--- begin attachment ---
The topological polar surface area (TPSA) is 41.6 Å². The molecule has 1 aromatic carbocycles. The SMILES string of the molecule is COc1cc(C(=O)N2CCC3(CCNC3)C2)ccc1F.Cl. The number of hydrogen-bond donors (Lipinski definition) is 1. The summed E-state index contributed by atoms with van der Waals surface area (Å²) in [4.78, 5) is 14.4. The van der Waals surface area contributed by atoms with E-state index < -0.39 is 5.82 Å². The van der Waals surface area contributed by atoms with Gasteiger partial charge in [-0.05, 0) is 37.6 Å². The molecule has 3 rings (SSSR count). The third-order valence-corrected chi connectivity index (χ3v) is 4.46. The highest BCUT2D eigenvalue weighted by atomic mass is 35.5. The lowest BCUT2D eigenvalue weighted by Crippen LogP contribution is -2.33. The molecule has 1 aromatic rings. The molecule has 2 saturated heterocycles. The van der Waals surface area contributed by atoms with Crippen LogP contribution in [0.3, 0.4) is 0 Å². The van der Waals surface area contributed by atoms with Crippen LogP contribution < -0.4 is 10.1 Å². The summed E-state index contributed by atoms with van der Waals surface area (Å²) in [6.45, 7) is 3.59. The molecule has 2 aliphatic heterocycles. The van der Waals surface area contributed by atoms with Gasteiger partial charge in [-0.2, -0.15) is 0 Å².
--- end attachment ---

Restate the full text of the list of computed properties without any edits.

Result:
The topological polar surface area (TPSA) is 41.6 Å². The molecule has 1 aromatic carbocycles. The SMILES string of the molecule is COc1cc(C(=O)N2CCC3(CCNC3)C2)ccc1F.Cl. The number of hydrogen-bond donors (Lipinski definition) is 1. The summed E-state index contributed by atoms with van der Waals surface area (Å²) in [4.78, 5) is 14.4. The van der Waals surface area contributed by atoms with E-state index < -0.39 is 5.82 Å². The van der Waals surface area contributed by atoms with Gasteiger partial charge in [-0.05, 0) is 37.6 Å². The molecule has 3 rings (SSSR count). The third-order valence-corrected chi connectivity index (χ3v) is 4.46. The highest BCUT2D eigenvalue weighted by atomic mass is 35.5. The lowest BCUT2D eigenvalue weighted by Crippen LogP contribution is -2.33. The molecule has 1 aromatic rings. The molecule has 2 saturated heterocycles. The van der Waals surface area contributed by atoms with Crippen LogP contribution in [0.3, 0.4) is 0 Å². The van der Waals surface area contributed by atoms with Crippen LogP contribution < -0.4 is 10.1 Å². The summed E-state index contributed by atoms with van der Waals surface area (Å²) in [6.45, 7) is 3.59. The molecule has 2 aliphatic heterocycles. The van der Waals surface area contributed by atoms with Gasteiger partial charge in [-0.2, -0.15) is 0 Å².